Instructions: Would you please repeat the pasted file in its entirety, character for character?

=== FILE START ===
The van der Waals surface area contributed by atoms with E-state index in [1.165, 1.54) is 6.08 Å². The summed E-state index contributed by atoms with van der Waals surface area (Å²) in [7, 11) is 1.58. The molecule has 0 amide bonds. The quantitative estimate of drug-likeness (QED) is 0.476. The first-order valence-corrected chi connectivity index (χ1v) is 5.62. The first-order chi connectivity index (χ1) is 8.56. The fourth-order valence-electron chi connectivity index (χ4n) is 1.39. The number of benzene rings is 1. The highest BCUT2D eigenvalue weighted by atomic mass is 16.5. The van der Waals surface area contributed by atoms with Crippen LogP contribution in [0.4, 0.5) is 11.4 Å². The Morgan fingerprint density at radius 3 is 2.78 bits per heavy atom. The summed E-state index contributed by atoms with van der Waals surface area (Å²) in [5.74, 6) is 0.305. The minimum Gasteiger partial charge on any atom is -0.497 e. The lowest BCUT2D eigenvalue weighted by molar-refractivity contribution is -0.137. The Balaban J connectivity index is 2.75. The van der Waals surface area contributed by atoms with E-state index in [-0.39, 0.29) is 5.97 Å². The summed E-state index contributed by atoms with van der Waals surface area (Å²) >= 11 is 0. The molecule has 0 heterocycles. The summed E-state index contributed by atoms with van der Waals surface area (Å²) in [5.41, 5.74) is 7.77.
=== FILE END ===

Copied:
The van der Waals surface area contributed by atoms with E-state index in [1.165, 1.54) is 6.08 Å². The summed E-state index contributed by atoms with van der Waals surface area (Å²) in [7, 11) is 1.58. The molecule has 0 amide bonds. The quantitative estimate of drug-likeness (QED) is 0.476. The first-order valence-corrected chi connectivity index (χ1v) is 5.62. The first-order chi connectivity index (χ1) is 8.56. The fourth-order valence-electron chi connectivity index (χ4n) is 1.39. The number of benzene rings is 1. The highest BCUT2D eigenvalue weighted by atomic mass is 16.5. The van der Waals surface area contributed by atoms with Crippen LogP contribution in [0.4, 0.5) is 11.4 Å². The Morgan fingerprint density at radius 3 is 2.78 bits per heavy atom. The summed E-state index contributed by atoms with van der Waals surface area (Å²) in [5.74, 6) is 0.305. The minimum Gasteiger partial charge on any atom is -0.497 e. The lowest BCUT2D eigenvalue weighted by molar-refractivity contribution is -0.137. The Balaban J connectivity index is 2.75. The van der Waals surface area contributed by atoms with E-state index in [-0.39, 0.29) is 5.97 Å². The summed E-state index contributed by atoms with van der Waals surface area (Å²) >= 11 is 0. The molecule has 0 heterocycles. The summed E-state index contributed by atoms with van der Waals surface area (Å²) in [5.41, 5.74) is 7.77.